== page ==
for National Geographic Magazine
Question: What do heroin addicts who receive a daily dose of methadone have in common with people who feel they cannot function without that morning cup of caffeine?
Answer: They are tending to their addiction—keeping the physical devils of drug withdrawal at bay.
As writer T.R. Reid pointed out in his January 2005 National Geographic article, "Caffeine,"researchers agree that regular caffeine use triggers a physical dependence, a mild form of addiction.
The article describes how some heavy caffeine users grow irritable, get headaches, or feel lethargic when they can't get that coffee, soft drink, energy drink, or cup of tea. (See a photo gallery of the many forms of caffeine.)
But should those effects of caffeine withdrawal be classified as a definite psychological disorder?
Yes, contends Roland Griffiths, a professor of behavioral biology and neuroscience at the Johns Hopkins School of Medicine in Baltimore, Maryland.
Griffiths, who helped review the caffeine article in National Geographic, is a principal author of a comprehensive caffeine-withdrawal study. He hopes the report presents a strong case to include caffeine withdrawal in the next edition of theDiagnostic and Statistical Manual of Mental Disorders.
Known as the DSM, the manual is published by the American Psychiatric Association. Mental-health practitioners use it to help identify conditions and treatment strategies. The next edition will be published in 2010.
In addition, Griffiths believes that the diagnosis criteria for caffeine withdrawal should be updated in the International Statistical Classification of Diseases and Related Health Problems, a medical manual used by the World Health Organization.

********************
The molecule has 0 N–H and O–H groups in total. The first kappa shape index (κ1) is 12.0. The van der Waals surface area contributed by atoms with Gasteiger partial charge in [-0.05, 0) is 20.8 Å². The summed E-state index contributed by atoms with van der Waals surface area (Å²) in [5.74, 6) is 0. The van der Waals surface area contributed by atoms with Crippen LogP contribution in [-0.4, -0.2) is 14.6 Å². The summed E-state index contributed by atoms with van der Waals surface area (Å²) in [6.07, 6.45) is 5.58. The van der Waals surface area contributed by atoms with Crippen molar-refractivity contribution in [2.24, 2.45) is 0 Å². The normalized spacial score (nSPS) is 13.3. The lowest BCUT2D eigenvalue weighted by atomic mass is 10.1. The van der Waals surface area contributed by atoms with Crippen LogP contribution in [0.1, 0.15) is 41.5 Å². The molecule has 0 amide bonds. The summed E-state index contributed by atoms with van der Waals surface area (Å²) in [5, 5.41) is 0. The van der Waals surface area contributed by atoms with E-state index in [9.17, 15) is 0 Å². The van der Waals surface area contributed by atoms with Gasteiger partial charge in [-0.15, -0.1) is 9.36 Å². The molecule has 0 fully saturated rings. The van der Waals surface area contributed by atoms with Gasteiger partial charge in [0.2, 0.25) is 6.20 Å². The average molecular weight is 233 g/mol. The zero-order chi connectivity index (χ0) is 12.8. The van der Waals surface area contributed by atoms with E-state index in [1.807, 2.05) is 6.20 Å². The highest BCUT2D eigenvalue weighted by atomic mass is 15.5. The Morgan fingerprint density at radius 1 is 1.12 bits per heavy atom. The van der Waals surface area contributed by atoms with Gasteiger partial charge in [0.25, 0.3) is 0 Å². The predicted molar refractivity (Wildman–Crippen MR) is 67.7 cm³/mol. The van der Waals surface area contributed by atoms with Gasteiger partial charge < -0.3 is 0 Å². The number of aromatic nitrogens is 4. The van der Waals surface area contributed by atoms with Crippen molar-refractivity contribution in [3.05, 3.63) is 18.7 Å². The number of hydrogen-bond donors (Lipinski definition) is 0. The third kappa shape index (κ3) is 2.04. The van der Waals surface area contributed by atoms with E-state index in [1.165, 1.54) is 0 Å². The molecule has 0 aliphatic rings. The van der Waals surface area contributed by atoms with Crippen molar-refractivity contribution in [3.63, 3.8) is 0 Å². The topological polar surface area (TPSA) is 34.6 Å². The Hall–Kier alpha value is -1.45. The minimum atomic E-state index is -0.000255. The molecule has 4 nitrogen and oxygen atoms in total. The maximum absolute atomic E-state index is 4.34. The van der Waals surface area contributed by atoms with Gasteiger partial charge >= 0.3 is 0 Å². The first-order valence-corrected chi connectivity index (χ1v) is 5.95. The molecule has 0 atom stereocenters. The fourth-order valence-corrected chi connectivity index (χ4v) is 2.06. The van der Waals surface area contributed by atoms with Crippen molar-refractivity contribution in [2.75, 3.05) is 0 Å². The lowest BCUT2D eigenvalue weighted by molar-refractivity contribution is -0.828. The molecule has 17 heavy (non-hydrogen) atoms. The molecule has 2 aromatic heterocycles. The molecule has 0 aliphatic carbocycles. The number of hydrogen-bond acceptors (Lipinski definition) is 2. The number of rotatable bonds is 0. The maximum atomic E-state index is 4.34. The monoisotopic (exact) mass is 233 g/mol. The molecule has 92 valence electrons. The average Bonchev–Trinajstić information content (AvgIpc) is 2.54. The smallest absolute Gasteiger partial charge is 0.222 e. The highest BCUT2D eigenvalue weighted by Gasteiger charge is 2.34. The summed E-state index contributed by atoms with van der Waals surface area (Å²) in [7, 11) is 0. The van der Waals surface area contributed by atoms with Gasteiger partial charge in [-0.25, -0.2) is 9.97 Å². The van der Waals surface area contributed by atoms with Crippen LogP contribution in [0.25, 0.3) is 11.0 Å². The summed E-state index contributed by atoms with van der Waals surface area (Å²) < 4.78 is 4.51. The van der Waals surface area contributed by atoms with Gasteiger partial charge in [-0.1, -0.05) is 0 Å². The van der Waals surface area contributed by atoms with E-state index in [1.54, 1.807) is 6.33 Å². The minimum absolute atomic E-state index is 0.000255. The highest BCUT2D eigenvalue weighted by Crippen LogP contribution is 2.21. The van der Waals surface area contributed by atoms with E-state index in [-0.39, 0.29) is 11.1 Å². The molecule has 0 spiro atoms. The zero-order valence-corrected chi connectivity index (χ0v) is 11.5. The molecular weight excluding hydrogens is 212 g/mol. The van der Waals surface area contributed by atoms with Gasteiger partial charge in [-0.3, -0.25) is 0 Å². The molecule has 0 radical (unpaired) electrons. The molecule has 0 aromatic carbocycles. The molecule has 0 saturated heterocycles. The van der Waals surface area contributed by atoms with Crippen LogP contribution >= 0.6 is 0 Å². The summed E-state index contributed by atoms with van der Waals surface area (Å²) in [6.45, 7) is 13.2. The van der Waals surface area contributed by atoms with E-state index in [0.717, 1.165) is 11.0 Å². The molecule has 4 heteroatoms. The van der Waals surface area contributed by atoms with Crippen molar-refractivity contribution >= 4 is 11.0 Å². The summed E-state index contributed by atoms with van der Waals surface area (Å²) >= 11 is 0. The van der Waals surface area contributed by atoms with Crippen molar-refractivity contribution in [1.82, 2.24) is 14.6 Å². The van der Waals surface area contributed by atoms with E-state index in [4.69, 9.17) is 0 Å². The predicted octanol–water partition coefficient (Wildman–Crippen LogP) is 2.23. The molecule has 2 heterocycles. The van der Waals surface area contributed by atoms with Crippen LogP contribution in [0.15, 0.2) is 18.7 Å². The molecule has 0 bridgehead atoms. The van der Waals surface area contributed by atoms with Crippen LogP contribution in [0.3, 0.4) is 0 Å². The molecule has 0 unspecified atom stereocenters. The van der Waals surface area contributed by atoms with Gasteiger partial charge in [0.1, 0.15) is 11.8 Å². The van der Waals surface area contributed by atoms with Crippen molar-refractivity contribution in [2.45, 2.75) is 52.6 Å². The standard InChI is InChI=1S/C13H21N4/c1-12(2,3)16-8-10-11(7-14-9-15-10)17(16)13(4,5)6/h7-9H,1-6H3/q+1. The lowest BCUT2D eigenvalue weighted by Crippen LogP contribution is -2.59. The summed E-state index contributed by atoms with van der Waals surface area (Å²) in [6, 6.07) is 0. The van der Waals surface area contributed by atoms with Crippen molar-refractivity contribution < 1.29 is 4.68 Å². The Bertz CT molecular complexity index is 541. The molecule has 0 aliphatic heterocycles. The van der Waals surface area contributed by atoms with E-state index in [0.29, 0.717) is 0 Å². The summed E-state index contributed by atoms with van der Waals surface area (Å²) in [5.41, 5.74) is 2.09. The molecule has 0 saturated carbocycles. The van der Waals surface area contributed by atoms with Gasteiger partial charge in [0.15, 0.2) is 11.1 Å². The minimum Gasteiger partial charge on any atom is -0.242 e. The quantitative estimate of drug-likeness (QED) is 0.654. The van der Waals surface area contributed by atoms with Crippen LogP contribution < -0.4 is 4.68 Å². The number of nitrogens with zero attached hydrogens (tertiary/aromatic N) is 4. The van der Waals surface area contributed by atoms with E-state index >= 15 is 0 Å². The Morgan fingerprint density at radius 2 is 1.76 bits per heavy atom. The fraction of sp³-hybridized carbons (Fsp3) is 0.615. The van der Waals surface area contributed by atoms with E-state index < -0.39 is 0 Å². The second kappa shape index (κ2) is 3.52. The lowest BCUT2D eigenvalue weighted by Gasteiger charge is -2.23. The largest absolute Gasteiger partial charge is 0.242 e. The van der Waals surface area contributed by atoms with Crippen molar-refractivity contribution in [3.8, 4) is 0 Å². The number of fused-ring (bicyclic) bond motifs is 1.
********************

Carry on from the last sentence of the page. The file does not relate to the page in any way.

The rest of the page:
His conclusions are based on a review of more than 170 years' worth of scientific research and published medical observations on the physiological affects of caffeine and its withdrawal symptoms.
The researchers cited 57 experimental studies and 9 survey studies to support their recommendations for including caffeine withdrawal in the DSM. Their study was reported in the October 2004 issue of the journal Psychopharmacology.
"Doctors and other health professionals have had no scientifically based framework for diagnosing the syndrome," said Griffiths, explaining why he undertook the research project.
In an interview, Griffiths said that the studies had demonstrated that people who take in as little as a hundred milligrams of caffeine per day—about the amount in half a cup of coffee—can acquire a physical dependence that would trigger withdrawal symptoms.
"Although most regular caffeine users know that caffeine is a mild stimulant, many are not aware that abrupt cessation can sometimes produce unpleasant withdrawal symptoms," Griffiths said.
The studies suggested five clusters of common withdrawal symptoms:
• Fatigue or drowsiness
• Depression or irritability
• Difficulty in concentrating
• Flulike symptoms including nausea, muscle pain, and stiffness
Griffiths said that the studies consistently indicated that at least half of regular caffeine consumers would experience withdrawal symptoms if they abstained. And, he added, that the research showed that symptoms could flare up regardless of what type of caffeine product was used.
"With regard to severity, 13 percent of people had clinically significant distress or functional impairment," Griffiths added. "At its worst, caffeine withdrawal involved missing work, canceling social functions, and going to bed with the belief that they had the flu."
The onset of symptoms, research indicated, occurred within 12 to 24 hours after stopping caffeine intake. Peak unpleasantness occurred within the first two days, but other symptoms could continue for as long as nine days.
An interesting finding of the research, Griffiths said, is that regular caffeine consumers may use it more to stave off withdrawal symptoms than to simply enjoy the product.